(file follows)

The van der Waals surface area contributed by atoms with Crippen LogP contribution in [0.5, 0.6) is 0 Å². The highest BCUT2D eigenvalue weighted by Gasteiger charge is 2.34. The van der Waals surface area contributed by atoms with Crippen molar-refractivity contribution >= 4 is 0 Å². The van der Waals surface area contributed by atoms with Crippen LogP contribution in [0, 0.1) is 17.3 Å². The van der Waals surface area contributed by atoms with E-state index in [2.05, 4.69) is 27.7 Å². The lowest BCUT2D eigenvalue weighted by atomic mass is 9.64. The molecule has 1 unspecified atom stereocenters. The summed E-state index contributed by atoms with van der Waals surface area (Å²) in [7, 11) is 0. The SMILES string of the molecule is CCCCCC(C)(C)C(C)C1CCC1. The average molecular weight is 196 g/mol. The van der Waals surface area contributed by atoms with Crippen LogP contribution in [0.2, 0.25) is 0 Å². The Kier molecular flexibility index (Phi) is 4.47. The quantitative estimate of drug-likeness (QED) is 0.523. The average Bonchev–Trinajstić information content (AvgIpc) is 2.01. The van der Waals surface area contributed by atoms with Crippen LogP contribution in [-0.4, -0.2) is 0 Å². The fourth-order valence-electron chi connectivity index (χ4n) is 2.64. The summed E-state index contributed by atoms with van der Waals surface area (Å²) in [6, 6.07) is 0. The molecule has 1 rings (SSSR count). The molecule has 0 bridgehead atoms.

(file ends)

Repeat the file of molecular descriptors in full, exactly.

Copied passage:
The van der Waals surface area contributed by atoms with Crippen LogP contribution in [0.5, 0.6) is 0 Å². The highest BCUT2D eigenvalue weighted by Gasteiger charge is 2.34. The van der Waals surface area contributed by atoms with Crippen molar-refractivity contribution >= 4 is 0 Å². The van der Waals surface area contributed by atoms with Crippen LogP contribution in [0, 0.1) is 17.3 Å². The van der Waals surface area contributed by atoms with E-state index in [2.05, 4.69) is 27.7 Å². The lowest BCUT2D eigenvalue weighted by atomic mass is 9.64. The molecule has 1 unspecified atom stereocenters. The summed E-state index contributed by atoms with van der Waals surface area (Å²) in [7, 11) is 0. The SMILES string of the molecule is CCCCCC(C)(C)C(C)C1CCC1. The average molecular weight is 196 g/mol. The van der Waals surface area contributed by atoms with Crippen LogP contribution in [0.2, 0.25) is 0 Å². The Kier molecular flexibility index (Phi) is 4.47. The quantitative estimate of drug-likeness (QED) is 0.523. The average Bonchev–Trinajstić information content (AvgIpc) is 2.01. The van der Waals surface area contributed by atoms with Crippen LogP contribution in [-0.4, -0.2) is 0 Å². The fourth-order valence-electron chi connectivity index (χ4n) is 2.64. The summed E-state index contributed by atoms with van der Waals surface area (Å²) in [6, 6.07) is 0. The molecule has 1 rings (SSSR count). The molecule has 0 bridgehead atoms.